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I want to have multiple linked list in a SQL table, using MySQL and SQLAlchemy (0.7). All lists with it's first node with parent being 0, and ends with child being 0. The id represents the list, and not the indevidiual element. The element is identified by PK

With some omitted syntax (not relevant to the problem) it should look something like this:

id(INT, PK)
content (TEXT)
parent(INT, FK(id), PK)
child(INT, FK(id), PK)

As the table has multiple linked lists how can return the entire list from the database I select a specific ID and parent is 0?

For example:

SELECT * FROM ... WHERE id = 3 AND parent = 0   
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I don't understand. Is id the unique identifier of one particular linked list, or of one particular element? And what would you like to extract: All elements of a list? Or all elements of a list in the correct order? –  jogojapan Mar 7 '12 at 10:58
The is is unique to the element, I'll update the question to reflect this. –  Chrizmo Mar 7 '12 at 11:00
In retrospecr; that was a bad idea so the ID identities the entire list. –  Chrizmo Mar 7 '12 at 11:07
Right, and then extracting the entire list is trivial, isn't it? You just do SELECT * FROM table WHERE id = 3;, no? That would give you the elements in random order. Putting them in order would be more difficult, though. I guess it would involve issuing one SQL query for every element, each time setting id to whatever the child field of the previous element contained. –  jogojapan Mar 7 '12 at 11:46
You raise a good point, I could SELECT * FROM table WHERE... put it in a dict and traverse it sort of recursively. Then the order of the items wouldn't matter. –  Chrizmo Mar 7 '12 at 12:01

1 Answer 1

Given that you have multiple linked lists stored in the same table, I assume that you store either the HEAD and/or the TAIL of those in some other tables. Few ideas:

1) Keep the linked list: The first big improvement (also proposed in the comments) from the data-querying perspective would be to have some common identifier (lets call it ListID) of all the nodes in the same list. Here there are few options:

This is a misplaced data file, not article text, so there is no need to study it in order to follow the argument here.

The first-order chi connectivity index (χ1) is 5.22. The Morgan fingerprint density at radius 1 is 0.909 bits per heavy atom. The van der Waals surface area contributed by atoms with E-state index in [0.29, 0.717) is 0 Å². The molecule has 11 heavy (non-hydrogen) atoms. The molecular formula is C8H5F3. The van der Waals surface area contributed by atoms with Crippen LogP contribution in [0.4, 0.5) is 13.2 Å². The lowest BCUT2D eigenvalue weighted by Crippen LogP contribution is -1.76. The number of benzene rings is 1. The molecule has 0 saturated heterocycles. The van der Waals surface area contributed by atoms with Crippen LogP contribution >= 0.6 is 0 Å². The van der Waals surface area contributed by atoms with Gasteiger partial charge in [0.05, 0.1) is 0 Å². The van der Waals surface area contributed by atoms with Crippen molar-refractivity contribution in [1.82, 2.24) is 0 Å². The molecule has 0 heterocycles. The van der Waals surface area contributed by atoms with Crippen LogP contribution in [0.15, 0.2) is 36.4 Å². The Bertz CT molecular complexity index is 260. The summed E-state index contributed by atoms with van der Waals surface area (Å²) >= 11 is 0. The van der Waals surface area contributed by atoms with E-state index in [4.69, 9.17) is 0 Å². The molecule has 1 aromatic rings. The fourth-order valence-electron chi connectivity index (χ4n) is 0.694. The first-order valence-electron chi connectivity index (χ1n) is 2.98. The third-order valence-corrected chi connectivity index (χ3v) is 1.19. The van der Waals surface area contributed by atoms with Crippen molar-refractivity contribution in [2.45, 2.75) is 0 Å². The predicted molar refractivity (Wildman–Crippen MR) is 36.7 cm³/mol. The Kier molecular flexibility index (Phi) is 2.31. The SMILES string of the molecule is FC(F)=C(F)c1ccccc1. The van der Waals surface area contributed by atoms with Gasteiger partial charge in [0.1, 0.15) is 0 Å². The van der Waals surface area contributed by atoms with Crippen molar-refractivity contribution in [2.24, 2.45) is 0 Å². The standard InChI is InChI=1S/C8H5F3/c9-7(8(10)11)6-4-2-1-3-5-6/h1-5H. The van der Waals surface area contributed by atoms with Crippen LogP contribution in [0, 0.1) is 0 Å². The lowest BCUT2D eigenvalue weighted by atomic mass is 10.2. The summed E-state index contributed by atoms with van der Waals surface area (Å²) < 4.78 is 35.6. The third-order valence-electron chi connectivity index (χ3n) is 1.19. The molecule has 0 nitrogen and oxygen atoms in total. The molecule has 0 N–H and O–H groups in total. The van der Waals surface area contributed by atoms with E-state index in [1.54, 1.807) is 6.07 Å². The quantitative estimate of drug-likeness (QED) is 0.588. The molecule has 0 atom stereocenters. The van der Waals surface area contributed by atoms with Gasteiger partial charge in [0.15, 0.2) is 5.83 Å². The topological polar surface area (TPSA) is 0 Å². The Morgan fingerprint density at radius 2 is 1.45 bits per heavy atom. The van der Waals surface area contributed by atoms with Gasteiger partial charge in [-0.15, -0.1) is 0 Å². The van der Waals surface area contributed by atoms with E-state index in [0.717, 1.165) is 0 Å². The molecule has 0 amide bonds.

• If each list is referenced only from one object (data row) [I would even phrase the question like "Does the list belong to a single object?], then this ListID could simply be the (primary) identifier of the holder object with the ForeignKey on top to ensure data integrity. In this case, querying all list is very simple. In fact, you can define the relationship and navigate it like my_object.my_list_items.
  • If the list is used/referenced by multiple objects, then one could create another table which will consist only of one column ListID (PK), and each Node/Item will again have a ForeignKey to it, or something similar
  • Else, large lists can be loaded in two queries/SQL statements:
    1. query the HEAD/TAIL by its ID
    2. query the whole list based on received ListID of the HEAD/TAIL
      In fact, this can be done with one query like the one below (Single-query example), which is more efficient from the IO perspective, but doing it in two steps has the advantage that you immediately have a reference to the HEAD (or TAIL) node.

Single-query example:

# single-query using join (not tested)
Head = alias(Node)
qry = session.query(Node).join(Head, Node.ListID == Head.ListID).filter(Head.ID == head_node_id)

Iin any case, in order to traverse the linked list, you would have to get the HEAD/TAIL by its ID, then traverse as usual.
Note: Here I am not certain if SA would recognize that the reference objects are already loaded into session, or will issue other SQL statements for each of these, which will defeat the purpose of bulk loading.

2) Replace linked list with Ordering List extension:
Please read the Ordering List documentation. It well might be that Ordering List implementation will be good enough for you to use instead of the linked list

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Thanks for the feedback, after my conversation @jogojapan earlier I changed the the each list element is identified. When it comes to HEADS and TAILS this is 0 which is immutable and in the same table. The way lists are identified is like how you purposed with separate table containing this information that I've called meta. Seems like we've had similar ideas. –  Chrizmo Mar 9 '12 at 9:18
@Chrizmo: do you have a row in this table with the PK=0? Or you do not enforce ForeignKey constraints? –  van Mar 9 '12 at 9:27
I enforce ForeignKey constraints and I have PK=0. –  Chrizmo Mar 9 '12 at 10:13

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